BOUND FOR GLORY (1976) — Hop a Train with Woody Guthrie

Bound For Glory was released on Blu-ray by Twilight Time in a Limited Edition of 3,000.

Bound For Glory, directed by Hal Ashby and lensed by the late, great Haskell Wexler, is based on legendary folk singer Woody Guthrie’s autobiography of the same name. Both the book and movie are generally understood as being largely fictional constructs, and I’m no Guthrie historian, so in reviewing this film I’m ignoring the question of historical accuracy and just commenting on the film for what it is.

David Carradine is showcased here in one of his best roles. As Guthrie he sings and plays guitar and harmonica, and nails the folksy salt-of-the-earth air that’s critical to the character. Like many rural Americans of the time, Guthrie tries to survive the Great Depression by heading west to California. By riding the rails as a hobo, trying to make a living in a California Hooverville, and eventually finding work and fame with his music, he develops ideals about unionization and human rights, and does his best to stand up for humanity and shine a light on injustice and economic hardship.

And yet, even though this is a Woody Guthrie biopic, he’s in some ways the least interesting part of it. That’s not to insult either the man or Carradine (who is really excellent here in the role), but for all his noble aspirations, the character of Woody as portrayed here is a self-centered heel who abandons his family without so much as a word, and tries to make love to every woman between Texas and California despite being married and ostensibly loving his wife. For all his positive work and influence, there’s that really rotten part of his character that’s hard to get past. His family rightfully leaves him after being put through the wringer one time too many, which I think in the context of the film is intended to feel tragic, but instead comes off as a well-deserved gut punch.

That said, this is probably the most powerful vision of the Dust Bowl and Great Depression that’s been put to film. As someone with an interest in that era, I found this stuff really engaging. The production design is striking in its period realism, and Wexler’s camera work is of course extraordinary. Nowhere is this more apparent that in an early dust storm scene which showed how a family tries to cope with their home darkened and filled with swirling dust, donning masks and trying to pass the time by singing together.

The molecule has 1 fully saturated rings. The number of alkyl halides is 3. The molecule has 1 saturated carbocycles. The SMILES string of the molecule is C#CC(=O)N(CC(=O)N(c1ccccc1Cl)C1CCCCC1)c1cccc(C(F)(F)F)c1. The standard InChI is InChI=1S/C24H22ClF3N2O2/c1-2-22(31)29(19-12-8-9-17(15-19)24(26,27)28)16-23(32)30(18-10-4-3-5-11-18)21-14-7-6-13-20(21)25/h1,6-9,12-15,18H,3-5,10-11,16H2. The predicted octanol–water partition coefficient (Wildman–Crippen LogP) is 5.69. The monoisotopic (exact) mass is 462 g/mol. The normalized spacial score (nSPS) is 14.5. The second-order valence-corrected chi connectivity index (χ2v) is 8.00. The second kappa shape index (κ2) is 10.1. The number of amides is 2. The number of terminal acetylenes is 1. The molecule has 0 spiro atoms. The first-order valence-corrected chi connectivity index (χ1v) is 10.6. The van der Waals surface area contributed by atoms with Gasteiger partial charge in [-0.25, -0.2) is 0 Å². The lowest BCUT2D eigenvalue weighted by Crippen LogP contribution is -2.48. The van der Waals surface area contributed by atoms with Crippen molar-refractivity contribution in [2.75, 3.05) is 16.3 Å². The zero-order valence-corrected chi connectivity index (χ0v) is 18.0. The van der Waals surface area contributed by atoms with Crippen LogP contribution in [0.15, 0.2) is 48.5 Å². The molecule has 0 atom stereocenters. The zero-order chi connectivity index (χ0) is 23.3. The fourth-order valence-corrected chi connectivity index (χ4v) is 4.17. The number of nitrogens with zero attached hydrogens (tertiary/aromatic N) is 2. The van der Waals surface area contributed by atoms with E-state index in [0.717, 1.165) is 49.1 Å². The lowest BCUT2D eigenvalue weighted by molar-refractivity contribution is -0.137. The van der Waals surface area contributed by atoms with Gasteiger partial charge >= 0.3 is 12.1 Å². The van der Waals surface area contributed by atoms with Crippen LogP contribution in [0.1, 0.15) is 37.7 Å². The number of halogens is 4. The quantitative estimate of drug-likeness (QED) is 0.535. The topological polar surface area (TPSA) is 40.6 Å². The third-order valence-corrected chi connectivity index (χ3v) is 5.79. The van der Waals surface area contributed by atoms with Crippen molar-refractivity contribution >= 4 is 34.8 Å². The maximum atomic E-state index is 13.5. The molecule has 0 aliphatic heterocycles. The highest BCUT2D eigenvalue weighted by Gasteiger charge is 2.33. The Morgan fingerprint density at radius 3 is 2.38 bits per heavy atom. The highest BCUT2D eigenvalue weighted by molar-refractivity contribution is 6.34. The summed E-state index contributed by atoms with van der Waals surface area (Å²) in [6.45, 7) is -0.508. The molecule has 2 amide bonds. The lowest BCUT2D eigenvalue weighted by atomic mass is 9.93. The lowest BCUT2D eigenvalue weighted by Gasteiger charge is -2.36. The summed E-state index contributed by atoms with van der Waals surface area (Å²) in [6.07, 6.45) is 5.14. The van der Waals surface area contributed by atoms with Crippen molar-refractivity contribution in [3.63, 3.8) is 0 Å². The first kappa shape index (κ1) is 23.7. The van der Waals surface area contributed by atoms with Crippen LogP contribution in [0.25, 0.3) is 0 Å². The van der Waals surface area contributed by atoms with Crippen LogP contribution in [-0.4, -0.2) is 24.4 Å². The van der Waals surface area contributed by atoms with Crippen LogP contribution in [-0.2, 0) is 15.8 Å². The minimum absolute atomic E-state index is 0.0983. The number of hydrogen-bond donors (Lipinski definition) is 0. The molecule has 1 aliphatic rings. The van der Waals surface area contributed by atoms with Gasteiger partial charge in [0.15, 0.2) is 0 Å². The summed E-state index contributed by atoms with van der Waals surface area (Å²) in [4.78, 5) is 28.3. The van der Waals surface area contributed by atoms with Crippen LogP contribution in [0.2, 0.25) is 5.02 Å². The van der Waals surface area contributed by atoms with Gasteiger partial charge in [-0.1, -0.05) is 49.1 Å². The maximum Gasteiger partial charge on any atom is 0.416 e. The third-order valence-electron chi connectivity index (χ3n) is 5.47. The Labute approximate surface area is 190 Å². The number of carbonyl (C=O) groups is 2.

The film has great supporting performances from Ronny Cox and Randy Quaid as two particular men who inspire Woody. Cox plays a local radio celebrity who discovers Guthrie and helps make him a star, and who shares his disdain for injustice. Quaid has a relatively small but very important role as one of the many men facing economic hardship who inhabit the Hooverville, trying to find work and support their starving families. His character strikes up a friendship with Guthrie, and the window into his personal plight gives a face to the faceless masses. It’s his relationships with these two characters that galvanizes Guthrie into writing and singing songs that amplify the voices of the oppressed and downtrodden.

John Steinbeck’s The Grapes Of Wrath is one of my favorite books, and one of the great American novels, but John Ford’s film adaptation was a product of its time and turned it into a bit of a cartoon. I’ve always wanted to see a more contemplative version, and Bound For Glory, while not directly related, shares a lot of the same beats and almost fits the bill.

The Package

Bound For Glory arrives on Blu-ray in a Limited Edition of 3,000 units from Twilight Time, and has their usual packaging aesthetic: a clear Blu-ray case and 8-page booklet with notes by Julie Kirgo, which mostly focuses on the character of Woody and his many foibles stacked against his nobler aspects.

Special Features and Extras

Isolated Score Track
 One might hope for this track to include the many toe-tapping musical numbers in the movie, but it’s only the literal score. So despite the film being filled with music from beginning to end, this track is quite sparse.

Theatrical Trailer (2:38)

I’m not sure how much I could recommend it as a Woody Guthrie biopic, but Bound For Glory is absolutely worth viewing as a window into one of America’s most tumultuous eras.

A/V Out.

Available directly from Twilight Time.

Get it at Amazon:
 [Blu-ray] | [DVD]

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